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Peter Bergen | BIO
CNN National Security Analyst
Three senior administration officials outlined on Tuesday some of the concepts and processes that went into President Obama’s new plan for Afghanistan.
Between September 13 and November 23 the president chaired 10 meetings of his national security team to deliberate over the new strategy.
The president agreed with the ground commander in Afghanistan, General Stanley McChrystal’s assessment from the summer that the key goal of the strategy was to reverse the momentum of the Taliban in the next 12 months. He selected from the menu of troop deployment options the one that got American boots on the ground in the most rapid manner.
There are six objectives those forces will try to accomplish.
First, reverse the momentum of the Taliban in coming months.
Second, deny the Taliban access to key cities and population centers as well as control of major roads.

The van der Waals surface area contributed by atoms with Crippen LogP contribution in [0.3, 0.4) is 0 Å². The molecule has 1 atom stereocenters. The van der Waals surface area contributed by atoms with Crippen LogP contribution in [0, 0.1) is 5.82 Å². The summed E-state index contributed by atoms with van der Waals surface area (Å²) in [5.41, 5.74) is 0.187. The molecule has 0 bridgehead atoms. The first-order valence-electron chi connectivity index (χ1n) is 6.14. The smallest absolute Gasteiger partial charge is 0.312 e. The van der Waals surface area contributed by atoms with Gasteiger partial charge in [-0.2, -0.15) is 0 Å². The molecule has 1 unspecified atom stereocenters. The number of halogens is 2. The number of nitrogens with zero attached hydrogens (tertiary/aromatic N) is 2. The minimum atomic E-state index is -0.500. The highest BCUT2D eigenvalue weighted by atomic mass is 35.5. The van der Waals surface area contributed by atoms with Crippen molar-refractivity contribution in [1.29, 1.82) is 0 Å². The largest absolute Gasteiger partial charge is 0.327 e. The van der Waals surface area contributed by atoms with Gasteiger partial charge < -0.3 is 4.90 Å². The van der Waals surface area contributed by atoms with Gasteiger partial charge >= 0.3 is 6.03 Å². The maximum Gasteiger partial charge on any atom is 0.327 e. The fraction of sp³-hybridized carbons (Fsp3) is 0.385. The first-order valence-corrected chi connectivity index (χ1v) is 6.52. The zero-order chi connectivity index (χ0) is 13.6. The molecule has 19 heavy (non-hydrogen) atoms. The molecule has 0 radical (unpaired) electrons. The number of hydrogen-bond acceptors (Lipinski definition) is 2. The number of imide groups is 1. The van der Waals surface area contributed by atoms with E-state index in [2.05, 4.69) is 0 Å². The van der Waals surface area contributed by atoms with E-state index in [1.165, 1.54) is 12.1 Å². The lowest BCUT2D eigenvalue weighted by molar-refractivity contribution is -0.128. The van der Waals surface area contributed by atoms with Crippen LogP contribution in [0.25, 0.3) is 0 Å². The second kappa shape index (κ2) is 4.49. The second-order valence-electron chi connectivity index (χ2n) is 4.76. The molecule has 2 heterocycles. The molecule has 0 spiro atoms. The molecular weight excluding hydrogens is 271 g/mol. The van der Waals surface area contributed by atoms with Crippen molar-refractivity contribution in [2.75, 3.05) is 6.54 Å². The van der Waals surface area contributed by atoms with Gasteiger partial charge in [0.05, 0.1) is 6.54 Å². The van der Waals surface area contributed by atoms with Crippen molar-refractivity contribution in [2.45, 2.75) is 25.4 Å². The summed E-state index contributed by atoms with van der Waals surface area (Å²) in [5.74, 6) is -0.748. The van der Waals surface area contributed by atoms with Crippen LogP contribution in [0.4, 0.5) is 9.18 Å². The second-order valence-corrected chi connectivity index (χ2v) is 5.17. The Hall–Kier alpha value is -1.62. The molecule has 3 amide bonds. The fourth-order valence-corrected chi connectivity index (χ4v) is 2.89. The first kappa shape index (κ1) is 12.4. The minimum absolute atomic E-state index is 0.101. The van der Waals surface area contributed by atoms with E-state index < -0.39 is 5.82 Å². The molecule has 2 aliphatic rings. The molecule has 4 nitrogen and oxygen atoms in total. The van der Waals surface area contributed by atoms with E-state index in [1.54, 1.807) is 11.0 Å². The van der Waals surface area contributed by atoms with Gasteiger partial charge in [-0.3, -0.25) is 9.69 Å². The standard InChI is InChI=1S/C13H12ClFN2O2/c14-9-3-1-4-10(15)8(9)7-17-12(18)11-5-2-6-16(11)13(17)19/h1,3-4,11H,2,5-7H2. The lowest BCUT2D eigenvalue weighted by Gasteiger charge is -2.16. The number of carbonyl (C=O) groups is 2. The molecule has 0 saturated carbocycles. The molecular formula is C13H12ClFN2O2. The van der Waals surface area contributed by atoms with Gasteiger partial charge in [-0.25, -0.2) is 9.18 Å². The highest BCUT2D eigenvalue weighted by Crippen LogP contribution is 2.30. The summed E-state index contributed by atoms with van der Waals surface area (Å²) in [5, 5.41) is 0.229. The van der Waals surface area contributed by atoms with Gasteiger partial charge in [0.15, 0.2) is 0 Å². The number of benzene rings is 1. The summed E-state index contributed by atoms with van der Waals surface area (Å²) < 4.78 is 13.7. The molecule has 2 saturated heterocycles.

Third, prevent al Qaeda from regaining a safe haven in Afghanistan.
Fourth, degrade the Taliban to the point that the Afghan army and police can take up responsibility for security in certain districts and provinces.
Fifth, build up the size of the Afghan army to 134,000 by 2010 and also the size of the police so that by the summer of 2011 the U.S. and NATO can start handing over security to the Afghan army in certain areas.
Right now, of Afghanistan’s 34 provinces only one, Kabul province, is entirely under Afghan military and police control. The officials emphasized that the handover to Afghan security services in 2011 would likely be possible only in "some parts of the country."
Sixth, to build up the key institutions of the Afghan government such as the Ministry of the Interior.
To help achieve those goals the US will deploy 30,000 soldiers into Afghanistan and NATO and other countries helping in the effort in Afghanistan are expected to contribute a further 5,000 to 7,000 soldiers.
The cost of the troop deployment will be $35 billion – some of that consumed by servicemen’s salaries and benefits and the rest to be spent in building Forward Operating Bases for the troops of the surge in a country with little infrastructure and also to supply mine resistant troop vehicles known as MRAPS. (In Helmand Province 80 percent of Marine casualties are caused by the mines known as IEDs.)
A further dimension of the strategy is to encourage the “reintegration” of those Taliban fighters willing to lay down their arms, although one official conceded that senior Taliban leaders had shown little interest in taking such offers up, as for the moment, they believe they are winning the war in Afghanistan.
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